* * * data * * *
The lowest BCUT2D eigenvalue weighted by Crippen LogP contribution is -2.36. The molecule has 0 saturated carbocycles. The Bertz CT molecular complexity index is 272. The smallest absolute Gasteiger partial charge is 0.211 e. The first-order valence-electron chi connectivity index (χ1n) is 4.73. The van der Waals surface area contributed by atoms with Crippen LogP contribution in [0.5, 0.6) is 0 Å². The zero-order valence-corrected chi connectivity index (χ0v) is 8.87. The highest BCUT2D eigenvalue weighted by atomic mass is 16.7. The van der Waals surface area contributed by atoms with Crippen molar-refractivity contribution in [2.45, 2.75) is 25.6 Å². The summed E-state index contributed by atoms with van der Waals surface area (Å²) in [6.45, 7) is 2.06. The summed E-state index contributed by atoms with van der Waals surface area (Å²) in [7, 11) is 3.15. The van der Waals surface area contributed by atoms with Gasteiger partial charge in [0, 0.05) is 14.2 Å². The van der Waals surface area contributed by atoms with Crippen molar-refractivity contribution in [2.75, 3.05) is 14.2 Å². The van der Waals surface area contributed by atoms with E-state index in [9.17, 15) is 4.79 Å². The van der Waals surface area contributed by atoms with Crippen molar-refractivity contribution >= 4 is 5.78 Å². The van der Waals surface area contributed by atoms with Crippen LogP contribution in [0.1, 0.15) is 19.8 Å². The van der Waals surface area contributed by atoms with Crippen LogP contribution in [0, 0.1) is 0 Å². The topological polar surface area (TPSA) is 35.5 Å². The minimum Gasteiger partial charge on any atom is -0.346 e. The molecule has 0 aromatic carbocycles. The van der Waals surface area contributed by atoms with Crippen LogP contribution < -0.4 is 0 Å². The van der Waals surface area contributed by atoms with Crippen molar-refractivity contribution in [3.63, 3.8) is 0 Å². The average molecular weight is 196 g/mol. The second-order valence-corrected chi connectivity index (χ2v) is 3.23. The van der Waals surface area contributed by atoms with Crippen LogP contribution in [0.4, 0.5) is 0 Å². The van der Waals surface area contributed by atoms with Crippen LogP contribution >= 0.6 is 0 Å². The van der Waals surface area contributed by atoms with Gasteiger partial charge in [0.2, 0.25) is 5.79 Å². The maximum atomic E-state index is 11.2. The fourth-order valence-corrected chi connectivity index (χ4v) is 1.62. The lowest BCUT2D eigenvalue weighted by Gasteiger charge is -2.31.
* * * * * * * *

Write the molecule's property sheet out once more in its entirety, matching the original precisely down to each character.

The lowest BCUT2D eigenvalue weighted by Crippen LogP contribution is -2.36. The molecule has 0 saturated carbocycles. The Bertz CT molecular complexity index is 272. The smallest absolute Gasteiger partial charge is 0.211 e. The first-order valence-electron chi connectivity index (χ1n) is 4.73. The van der Waals surface area contributed by atoms with Crippen LogP contribution in [0.5, 0.6) is 0 Å². The zero-order valence-corrected chi connectivity index (χ0v) is 8.87. The highest BCUT2D eigenvalue weighted by atomic mass is 16.7. The van der Waals surface area contributed by atoms with Crippen molar-refractivity contribution in [2.45, 2.75) is 25.6 Å². The summed E-state index contributed by atoms with van der Waals surface area (Å²) in [6.45, 7) is 2.06. The summed E-state index contributed by atoms with van der Waals surface area (Å²) in [7, 11) is 3.15. The van der Waals surface area contributed by atoms with Gasteiger partial charge in [0, 0.05) is 14.2 Å². The van der Waals surface area contributed by atoms with Crippen molar-refractivity contribution in [2.75, 3.05) is 14.2 Å². The van der Waals surface area contributed by atoms with E-state index in [9.17, 15) is 4.79 Å². The van der Waals surface area contributed by atoms with Crippen molar-refractivity contribution >= 4 is 5.78 Å². The van der Waals surface area contributed by atoms with Crippen LogP contribution in [0.1, 0.15) is 19.8 Å². The van der Waals surface area contributed by atoms with Crippen LogP contribution in [0, 0.1) is 0 Å². The topological polar surface area (TPSA) is 35.5 Å². The minimum Gasteiger partial charge on any atom is -0.346 e. The molecule has 0 aromatic carbocycles. The van der Waals surface area contributed by atoms with Crippen LogP contribution < -0.4 is 0 Å². The van der Waals surface area contributed by atoms with Crippen molar-refractivity contribution in [3.63, 3.8) is 0 Å². The average molecular weight is 196 g/mol. The second-order valence-corrected chi connectivity index (χ2v) is 3.23. The van der Waals surface area contributed by atoms with Crippen LogP contribution in [0.4, 0.5) is 0 Å². The van der Waals surface area contributed by atoms with Crippen LogP contribution >= 0.6 is 0 Å². The van der Waals surface area contributed by atoms with Gasteiger partial charge in [0.2, 0.25) is 5.79 Å². The maximum atomic E-state index is 11.2. The fourth-order valence-corrected chi connectivity index (χ4v) is 1.62. The lowest BCUT2D eigenvalue weighted by Gasteiger charge is -2.31.